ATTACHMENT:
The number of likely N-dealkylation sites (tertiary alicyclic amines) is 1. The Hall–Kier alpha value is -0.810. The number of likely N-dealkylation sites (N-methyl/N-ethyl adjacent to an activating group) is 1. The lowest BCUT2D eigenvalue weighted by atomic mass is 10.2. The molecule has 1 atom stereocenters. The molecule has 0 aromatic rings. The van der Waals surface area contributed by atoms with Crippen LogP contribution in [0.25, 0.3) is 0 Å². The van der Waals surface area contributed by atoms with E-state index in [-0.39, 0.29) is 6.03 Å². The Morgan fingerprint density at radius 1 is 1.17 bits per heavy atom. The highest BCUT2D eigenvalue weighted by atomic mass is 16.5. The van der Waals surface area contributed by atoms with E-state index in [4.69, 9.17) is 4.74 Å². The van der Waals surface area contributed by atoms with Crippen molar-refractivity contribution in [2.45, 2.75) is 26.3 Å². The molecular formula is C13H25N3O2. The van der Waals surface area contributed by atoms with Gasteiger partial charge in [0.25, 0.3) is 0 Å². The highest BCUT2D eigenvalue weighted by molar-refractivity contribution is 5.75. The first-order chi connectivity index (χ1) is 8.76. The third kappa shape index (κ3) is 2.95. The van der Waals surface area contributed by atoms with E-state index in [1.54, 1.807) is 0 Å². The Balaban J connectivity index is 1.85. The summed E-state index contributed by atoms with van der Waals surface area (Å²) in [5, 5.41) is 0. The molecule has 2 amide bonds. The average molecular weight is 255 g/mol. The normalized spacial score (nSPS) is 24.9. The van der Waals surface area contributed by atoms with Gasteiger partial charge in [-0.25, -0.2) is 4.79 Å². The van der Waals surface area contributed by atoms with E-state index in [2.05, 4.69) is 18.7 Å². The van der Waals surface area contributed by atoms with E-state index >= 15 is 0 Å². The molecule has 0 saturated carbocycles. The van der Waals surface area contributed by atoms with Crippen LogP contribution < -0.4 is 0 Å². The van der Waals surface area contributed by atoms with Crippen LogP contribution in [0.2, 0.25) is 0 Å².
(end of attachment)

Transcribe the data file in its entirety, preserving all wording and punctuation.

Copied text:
The number of likely N-dealkylation sites (tertiary alicyclic amines) is 1. The Hall–Kier alpha value is -0.810. The number of likely N-dealkylation sites (N-methyl/N-ethyl adjacent to an activating group) is 1. The lowest BCUT2D eigenvalue weighted by atomic mass is 10.2. The molecule has 1 atom stereocenters. The molecule has 0 aromatic rings. The van der Waals surface area contributed by atoms with Crippen LogP contribution in [0.25, 0.3) is 0 Å². The van der Waals surface area contributed by atoms with E-state index in [-0.39, 0.29) is 6.03 Å². The Morgan fingerprint density at radius 1 is 1.17 bits per heavy atom. The highest BCUT2D eigenvalue weighted by atomic mass is 16.5. The van der Waals surface area contributed by atoms with E-state index in [4.69, 9.17) is 4.74 Å². The van der Waals surface area contributed by atoms with Crippen molar-refractivity contribution in [2.45, 2.75) is 26.3 Å². The molecular formula is C13H25N3O2. The van der Waals surface area contributed by atoms with Gasteiger partial charge in [0.25, 0.3) is 0 Å². The highest BCUT2D eigenvalue weighted by molar-refractivity contribution is 5.75. The first-order chi connectivity index (χ1) is 8.76. The third kappa shape index (κ3) is 2.95. The van der Waals surface area contributed by atoms with E-state index in [1.54, 1.807) is 0 Å². The Balaban J connectivity index is 1.85. The summed E-state index contributed by atoms with van der Waals surface area (Å²) in [5, 5.41) is 0. The molecule has 2 amide bonds. The average molecular weight is 255 g/mol. The normalized spacial score (nSPS) is 24.9. The van der Waals surface area contributed by atoms with Gasteiger partial charge in [-0.25, -0.2) is 4.79 Å². The van der Waals surface area contributed by atoms with E-state index in [2.05, 4.69) is 18.7 Å². The van der Waals surface area contributed by atoms with E-state index >= 15 is 0 Å². The molecule has 0 saturated carbocycles. The van der Waals surface area contributed by atoms with Crippen LogP contribution < -0.4 is 0 Å². The van der Waals surface area contributed by atoms with Crippen LogP contribution in [0.2, 0.25) is 0 Å².